47 of 52 people found the following review helpful
Learn why investors do crazy stuff over and over again - and how to avoid those mistakes.,
This review is from: A Random Walk Down Wall Street: The Time-Tested Strategy for Successful Investing (Ninth Edition) (Hardcover)
A Random Walk Down Wall Street: The Time-Tested Strategy for Successful Investing, 9th ed., by Burton G. Malkiel, is a classic and brilliant explanation of how investors make the same mistakes over and over again, and how you can avoid those mistakes. If you want to understand how the stock market works, and decide for yourself if you should be investing in index mutual funds or picking stocks, this book is a must-read.
This book is not short, but that's because it goes through the history of investing (starting in 1592! through the dot-com era), explains how professionals invest and modern portfolio theory, and how you can apply all that to your investment portfolio.
I read this book before I was an investment advisor, have re-read it since, and recommend it to my clients who want to understand how the stock market, and how investors, work.
Pros: Love the stories of early investment bubbles, like the tulip bulb bubble (yes, actual tulip bulbs) and how the dot-com bubble was just history repeating itself. Great explaination of modern portfolio theory, that a non-financial-geek can understand.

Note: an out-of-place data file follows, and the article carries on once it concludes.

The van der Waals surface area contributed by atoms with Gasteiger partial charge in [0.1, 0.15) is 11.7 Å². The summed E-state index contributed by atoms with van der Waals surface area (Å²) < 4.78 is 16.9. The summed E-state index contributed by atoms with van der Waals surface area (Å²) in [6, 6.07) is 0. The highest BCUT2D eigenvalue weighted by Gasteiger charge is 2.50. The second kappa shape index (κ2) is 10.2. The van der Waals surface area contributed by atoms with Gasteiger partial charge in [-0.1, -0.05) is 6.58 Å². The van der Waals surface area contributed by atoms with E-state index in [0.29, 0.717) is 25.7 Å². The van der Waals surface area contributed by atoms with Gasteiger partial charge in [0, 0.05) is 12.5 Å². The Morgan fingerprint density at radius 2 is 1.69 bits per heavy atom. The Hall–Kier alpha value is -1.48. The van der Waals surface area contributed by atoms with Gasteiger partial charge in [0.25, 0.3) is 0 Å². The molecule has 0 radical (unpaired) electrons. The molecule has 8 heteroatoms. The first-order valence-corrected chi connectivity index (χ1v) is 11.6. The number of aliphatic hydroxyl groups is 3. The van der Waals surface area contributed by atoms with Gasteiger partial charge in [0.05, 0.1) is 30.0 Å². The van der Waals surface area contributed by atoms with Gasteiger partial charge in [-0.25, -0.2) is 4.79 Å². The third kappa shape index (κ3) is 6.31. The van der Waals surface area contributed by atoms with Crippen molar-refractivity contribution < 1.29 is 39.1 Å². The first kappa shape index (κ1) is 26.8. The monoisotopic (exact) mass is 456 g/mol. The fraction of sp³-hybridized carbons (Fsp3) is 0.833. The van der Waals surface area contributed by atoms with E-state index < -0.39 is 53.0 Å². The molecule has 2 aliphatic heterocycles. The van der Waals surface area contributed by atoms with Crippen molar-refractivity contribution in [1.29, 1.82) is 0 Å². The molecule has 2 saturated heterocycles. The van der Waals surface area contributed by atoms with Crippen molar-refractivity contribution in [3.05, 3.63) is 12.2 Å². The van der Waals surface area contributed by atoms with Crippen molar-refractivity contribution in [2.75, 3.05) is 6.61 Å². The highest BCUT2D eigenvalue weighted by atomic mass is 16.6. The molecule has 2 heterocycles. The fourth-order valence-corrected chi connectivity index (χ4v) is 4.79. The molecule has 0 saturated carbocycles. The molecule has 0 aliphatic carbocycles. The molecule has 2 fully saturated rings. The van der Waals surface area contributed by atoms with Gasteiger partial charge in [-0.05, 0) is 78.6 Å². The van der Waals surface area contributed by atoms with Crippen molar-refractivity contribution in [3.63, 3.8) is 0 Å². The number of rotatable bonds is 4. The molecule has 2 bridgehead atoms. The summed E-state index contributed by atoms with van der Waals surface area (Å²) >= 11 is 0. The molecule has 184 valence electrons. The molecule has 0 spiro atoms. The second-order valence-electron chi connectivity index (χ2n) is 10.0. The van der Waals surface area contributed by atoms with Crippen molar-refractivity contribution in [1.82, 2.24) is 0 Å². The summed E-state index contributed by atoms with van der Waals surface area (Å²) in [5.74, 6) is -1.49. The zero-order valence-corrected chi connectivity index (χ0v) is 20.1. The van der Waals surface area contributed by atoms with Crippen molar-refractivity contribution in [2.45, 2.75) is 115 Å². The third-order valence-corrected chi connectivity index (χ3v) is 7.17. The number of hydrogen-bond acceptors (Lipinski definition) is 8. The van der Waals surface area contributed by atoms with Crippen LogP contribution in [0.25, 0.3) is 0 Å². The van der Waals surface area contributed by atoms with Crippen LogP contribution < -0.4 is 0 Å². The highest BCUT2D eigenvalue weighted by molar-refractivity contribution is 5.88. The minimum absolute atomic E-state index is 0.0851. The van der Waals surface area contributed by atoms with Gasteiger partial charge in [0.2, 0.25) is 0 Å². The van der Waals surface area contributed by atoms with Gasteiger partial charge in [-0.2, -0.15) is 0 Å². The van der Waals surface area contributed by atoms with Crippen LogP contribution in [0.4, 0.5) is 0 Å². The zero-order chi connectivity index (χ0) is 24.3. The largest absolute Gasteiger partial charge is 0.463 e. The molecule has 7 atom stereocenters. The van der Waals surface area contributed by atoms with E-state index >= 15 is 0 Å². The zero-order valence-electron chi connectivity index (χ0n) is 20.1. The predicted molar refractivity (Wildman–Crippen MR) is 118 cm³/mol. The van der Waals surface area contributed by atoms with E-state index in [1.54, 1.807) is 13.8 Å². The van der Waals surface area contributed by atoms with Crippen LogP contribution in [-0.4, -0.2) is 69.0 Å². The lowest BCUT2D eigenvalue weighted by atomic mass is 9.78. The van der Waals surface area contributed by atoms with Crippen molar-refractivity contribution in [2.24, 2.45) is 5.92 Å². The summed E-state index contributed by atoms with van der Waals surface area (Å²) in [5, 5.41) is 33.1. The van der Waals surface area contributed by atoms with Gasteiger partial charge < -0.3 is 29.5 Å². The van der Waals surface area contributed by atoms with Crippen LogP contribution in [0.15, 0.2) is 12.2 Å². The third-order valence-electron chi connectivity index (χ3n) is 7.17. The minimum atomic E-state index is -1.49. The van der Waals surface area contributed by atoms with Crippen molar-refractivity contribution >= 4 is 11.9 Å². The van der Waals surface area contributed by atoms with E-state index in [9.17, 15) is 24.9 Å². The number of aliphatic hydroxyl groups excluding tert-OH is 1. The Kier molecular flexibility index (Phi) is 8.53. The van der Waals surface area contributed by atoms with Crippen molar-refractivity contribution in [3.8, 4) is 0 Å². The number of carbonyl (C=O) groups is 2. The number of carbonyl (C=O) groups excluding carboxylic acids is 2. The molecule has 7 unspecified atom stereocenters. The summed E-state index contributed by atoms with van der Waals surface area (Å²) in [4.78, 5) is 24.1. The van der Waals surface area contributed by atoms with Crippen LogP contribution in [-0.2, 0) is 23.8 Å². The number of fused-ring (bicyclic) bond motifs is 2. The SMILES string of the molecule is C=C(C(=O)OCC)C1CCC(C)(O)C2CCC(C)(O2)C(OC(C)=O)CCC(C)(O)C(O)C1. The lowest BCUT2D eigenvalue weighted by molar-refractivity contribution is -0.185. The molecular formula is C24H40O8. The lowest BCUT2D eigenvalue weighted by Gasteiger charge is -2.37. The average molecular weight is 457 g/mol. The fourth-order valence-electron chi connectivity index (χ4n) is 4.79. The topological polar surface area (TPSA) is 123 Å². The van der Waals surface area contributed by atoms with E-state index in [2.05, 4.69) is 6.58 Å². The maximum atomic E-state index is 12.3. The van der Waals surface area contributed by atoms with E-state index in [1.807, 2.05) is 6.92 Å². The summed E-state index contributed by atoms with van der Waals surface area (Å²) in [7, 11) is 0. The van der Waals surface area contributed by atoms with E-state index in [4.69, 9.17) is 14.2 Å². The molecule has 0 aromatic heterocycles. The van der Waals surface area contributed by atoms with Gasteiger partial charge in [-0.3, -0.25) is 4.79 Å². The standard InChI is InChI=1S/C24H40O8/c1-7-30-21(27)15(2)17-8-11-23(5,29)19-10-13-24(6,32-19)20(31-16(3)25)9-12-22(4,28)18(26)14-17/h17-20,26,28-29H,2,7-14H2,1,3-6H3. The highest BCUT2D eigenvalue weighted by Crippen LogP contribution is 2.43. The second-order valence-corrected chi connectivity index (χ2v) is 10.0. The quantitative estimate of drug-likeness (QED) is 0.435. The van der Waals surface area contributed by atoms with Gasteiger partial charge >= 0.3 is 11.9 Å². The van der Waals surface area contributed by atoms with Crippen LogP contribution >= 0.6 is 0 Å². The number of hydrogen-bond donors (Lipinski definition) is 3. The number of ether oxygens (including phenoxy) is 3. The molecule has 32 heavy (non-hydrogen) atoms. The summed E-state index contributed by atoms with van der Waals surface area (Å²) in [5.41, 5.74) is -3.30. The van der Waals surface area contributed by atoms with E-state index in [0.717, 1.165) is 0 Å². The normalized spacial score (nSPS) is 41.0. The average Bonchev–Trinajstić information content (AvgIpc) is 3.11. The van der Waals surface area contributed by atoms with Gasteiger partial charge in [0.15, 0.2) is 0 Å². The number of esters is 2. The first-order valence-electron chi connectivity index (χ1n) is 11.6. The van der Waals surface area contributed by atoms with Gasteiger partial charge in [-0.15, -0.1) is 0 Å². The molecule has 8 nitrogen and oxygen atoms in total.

Cons: Still is pretty technical for some people, and no one could say the book is short or quick reading. Modern portfolio theory may not work in all asset classes (like international investments, though that may be changing).
What I have learned: I love sharing stories of all of the bubbles throughout history, when I'm at a cocktail party or networking event. Helps me explain to clients and press why the dot-com bubble happened, why indexing works (in some asset classes), and how someone should evaluate the fundamentals of a stock.
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Initial post: Jun 21, 2009 12:57:28 AM PDT
Are markets really efficient? Of course not, because market participants are not rational, they are emotional.
Do prices truly reflect all known information? Of course not...why so much volatilty?
For all who say this is the "must read", where exactly are the chapters on risk management and downside protection???
This is a nice presentation for when markets rise, but we all know that is not always the case
Another fallacy that sounds good in theory and is absolutely horrible in reality.
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